Mortgage lending rockets by a massive 33% year-on-year in January

20th February 2014


The UK housing market has kick-started 2014 very much on the up as gross mortgage lending jumped by 33.3% year-on-year in January according to trade body Council of Mortgage Lenders (CML).

The latest update “provides firm evidence which fuels suspicion that house prices are headed markedly higher” says Howard Archer, chief European & UK economist at research group IHS.

The CML reported that gross mortgage lending amounted to £15.5bn in January. While down from £16.8bn in December, the data is not seasonally adjusted and a dip virtually always occurs in December. The key point to note is that gross mortgage lending was up 33.3% year-on-year from 11,624 in January 2013.

Archer says: “While the strength of house prices is not yet a serious concern outside of London, it is something that needs to be closely monitored given that a number of recent data and surveys have indicated that the strength in house prices is becoming more widespread. There is rising buyer interest and strengthening market activity across regions.”

With the latest data and surveys consistently showing markedly rising buyer interest and strengthening housing market activity, house prices look set to see further strong increases over the coming months despite the Bank of England ending Funding for Lending support for mortgage lending from the start of January.

CML chief economist Bob Pannell says: “Housing market indicators in the UK continue to be positive, although seasonal factors are likely to have affected activity levels. Monthly approvals for house purchase averaged 70,000 in the final quarter of 2013, the strongest for six years.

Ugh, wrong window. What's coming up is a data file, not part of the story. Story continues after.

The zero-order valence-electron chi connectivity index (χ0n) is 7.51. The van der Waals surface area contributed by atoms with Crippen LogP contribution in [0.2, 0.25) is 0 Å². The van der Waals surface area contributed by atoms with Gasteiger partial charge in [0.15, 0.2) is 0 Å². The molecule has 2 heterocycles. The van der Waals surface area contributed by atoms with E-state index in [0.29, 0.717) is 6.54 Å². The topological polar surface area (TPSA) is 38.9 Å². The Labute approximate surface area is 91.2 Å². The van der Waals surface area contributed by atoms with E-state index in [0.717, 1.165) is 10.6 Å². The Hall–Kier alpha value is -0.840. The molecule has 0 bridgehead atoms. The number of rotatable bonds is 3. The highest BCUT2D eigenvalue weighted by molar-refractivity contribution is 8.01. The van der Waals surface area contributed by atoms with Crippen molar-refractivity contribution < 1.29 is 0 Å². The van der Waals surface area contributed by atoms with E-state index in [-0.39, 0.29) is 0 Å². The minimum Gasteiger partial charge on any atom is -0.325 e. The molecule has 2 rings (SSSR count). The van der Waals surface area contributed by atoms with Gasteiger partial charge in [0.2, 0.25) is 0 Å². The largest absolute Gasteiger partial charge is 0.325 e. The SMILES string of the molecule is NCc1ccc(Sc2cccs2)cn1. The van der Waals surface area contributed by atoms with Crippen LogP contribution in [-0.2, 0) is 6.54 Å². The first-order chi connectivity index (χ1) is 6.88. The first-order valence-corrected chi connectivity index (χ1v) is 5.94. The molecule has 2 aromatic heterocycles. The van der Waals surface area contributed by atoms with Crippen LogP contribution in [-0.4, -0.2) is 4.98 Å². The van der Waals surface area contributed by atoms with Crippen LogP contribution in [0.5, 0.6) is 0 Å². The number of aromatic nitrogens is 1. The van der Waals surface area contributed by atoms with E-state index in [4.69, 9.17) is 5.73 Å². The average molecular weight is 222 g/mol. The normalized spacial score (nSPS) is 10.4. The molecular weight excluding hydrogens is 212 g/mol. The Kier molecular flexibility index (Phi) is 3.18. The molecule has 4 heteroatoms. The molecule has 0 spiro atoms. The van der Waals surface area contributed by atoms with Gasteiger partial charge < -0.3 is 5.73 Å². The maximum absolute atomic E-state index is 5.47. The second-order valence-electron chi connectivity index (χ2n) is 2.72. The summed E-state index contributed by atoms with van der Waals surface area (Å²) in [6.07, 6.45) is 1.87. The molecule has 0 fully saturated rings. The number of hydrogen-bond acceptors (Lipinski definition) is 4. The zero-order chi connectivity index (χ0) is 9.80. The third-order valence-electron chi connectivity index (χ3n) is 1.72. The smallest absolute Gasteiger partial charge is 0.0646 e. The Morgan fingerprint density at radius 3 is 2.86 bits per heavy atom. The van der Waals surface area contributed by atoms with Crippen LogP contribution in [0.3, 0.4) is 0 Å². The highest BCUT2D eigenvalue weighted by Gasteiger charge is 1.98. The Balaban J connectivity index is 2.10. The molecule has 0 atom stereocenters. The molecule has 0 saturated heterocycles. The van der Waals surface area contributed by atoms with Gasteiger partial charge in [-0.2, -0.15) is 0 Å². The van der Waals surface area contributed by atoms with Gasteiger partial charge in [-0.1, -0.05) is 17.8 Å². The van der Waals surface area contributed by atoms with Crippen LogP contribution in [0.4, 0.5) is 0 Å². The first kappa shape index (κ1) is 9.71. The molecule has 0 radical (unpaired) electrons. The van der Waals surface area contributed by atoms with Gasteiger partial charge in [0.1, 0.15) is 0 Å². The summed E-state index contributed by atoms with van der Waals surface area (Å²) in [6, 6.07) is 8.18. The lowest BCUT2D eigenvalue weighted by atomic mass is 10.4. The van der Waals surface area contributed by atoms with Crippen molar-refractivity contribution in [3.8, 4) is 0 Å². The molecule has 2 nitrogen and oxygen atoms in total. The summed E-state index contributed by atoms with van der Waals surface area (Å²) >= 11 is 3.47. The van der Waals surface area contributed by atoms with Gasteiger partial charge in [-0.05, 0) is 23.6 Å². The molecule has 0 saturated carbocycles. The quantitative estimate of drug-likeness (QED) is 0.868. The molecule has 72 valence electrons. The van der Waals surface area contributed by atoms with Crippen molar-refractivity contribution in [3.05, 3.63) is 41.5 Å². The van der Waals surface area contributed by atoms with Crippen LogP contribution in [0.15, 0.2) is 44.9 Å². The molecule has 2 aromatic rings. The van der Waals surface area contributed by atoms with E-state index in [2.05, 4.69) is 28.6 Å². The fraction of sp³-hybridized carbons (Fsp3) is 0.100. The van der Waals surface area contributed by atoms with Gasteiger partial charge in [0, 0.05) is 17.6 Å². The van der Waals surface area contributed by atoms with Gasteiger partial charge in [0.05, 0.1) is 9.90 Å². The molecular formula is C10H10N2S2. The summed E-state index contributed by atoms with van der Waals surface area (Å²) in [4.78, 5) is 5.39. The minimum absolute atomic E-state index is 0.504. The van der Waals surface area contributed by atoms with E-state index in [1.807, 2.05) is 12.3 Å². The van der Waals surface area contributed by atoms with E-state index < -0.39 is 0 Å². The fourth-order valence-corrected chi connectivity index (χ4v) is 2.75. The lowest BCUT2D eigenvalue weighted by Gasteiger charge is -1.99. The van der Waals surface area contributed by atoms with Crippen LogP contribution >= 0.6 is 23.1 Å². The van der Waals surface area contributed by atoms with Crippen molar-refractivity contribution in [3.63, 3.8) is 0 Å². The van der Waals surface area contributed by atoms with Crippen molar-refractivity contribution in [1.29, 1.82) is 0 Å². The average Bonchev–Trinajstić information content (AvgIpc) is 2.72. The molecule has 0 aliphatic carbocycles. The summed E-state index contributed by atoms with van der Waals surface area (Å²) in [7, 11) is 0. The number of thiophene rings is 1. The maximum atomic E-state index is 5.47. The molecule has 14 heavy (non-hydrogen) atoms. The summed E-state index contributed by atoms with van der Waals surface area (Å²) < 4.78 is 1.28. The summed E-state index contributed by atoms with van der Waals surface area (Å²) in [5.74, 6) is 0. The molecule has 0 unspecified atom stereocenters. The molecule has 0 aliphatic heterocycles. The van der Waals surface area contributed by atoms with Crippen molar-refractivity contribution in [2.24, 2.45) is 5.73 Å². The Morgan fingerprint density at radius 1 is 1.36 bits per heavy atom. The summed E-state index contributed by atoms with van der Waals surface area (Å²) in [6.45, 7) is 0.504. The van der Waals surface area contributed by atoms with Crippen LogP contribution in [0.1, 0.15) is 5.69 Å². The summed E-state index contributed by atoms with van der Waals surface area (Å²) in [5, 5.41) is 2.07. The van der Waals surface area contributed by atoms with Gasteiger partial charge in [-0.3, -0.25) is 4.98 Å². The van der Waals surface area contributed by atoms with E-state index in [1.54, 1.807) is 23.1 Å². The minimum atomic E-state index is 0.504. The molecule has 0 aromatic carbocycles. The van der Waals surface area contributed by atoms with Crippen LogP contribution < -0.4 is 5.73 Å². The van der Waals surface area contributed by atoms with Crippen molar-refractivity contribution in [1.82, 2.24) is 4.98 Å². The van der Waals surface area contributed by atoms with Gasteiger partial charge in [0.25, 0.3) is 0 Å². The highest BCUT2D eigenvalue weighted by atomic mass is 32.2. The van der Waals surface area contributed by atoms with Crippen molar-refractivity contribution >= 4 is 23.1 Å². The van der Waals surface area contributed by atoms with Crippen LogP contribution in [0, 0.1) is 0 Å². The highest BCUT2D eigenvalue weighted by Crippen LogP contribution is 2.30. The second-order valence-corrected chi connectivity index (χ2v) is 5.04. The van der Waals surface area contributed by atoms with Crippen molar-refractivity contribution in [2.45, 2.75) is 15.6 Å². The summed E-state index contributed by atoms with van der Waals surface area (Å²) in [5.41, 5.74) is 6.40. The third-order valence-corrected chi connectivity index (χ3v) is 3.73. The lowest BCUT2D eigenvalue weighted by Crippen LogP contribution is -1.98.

“The Bank of England envisages that approvals may climb to 90,000 a month in the second and third quarters of 2014. This would seem to imply property transactions running at an annualised rate of one and a half million or so. We think this may be over-optimistic given the growing anecdotal reports of a shortage of prospective sellers.”

Archer adds: “Housing market activity is being supported by substantially improved consumer confidence, markedly rising employment and extended low mortgage interest rates and is still being fuelled by the Help to Buy initiative.

“Meanwhile, limited supply of houses is a factor pushing up prices in an increasing number of areas and not just in London. Indeed, the latest RICS survey indicated that the headline sales-to-stock ratio rose to 35% in January, the fourth consecutive month above its long run average of 32% and the highest reading since September 2007.”

Archer expects house prices to increase by around 8% in 2014 with gains across the country. Furthermore, there is a genuine possibility, he adds, that this could prove to be a conservative forecast as there remains a very real danger that house prices could really take off over the coming months, especially if already significantly improving housing market activity and rising buyer interest is lifted significantly by the “Help to Buy” mortgage guarantee scheme which was launched in October.

While the Bank of England currently does not currently see excessive house price rises outside London, its boss Mark Carney has expressed concern about the UK’s past record of house booms and busts, and Archer believes it will take further action later this year to try and dampen the housing market.

He adds: “This could very well include the Bank of England recommending to the government that it dilutes the Help to Buy mortgage guarantee scheme. In particular, the £600,000 price limit for a house under the scheme could be cut, perhaps to £300,000. Significantly though, the Bank of England has indicated that it would prefer not to use higher interest rates to try and cool the housing market down.”

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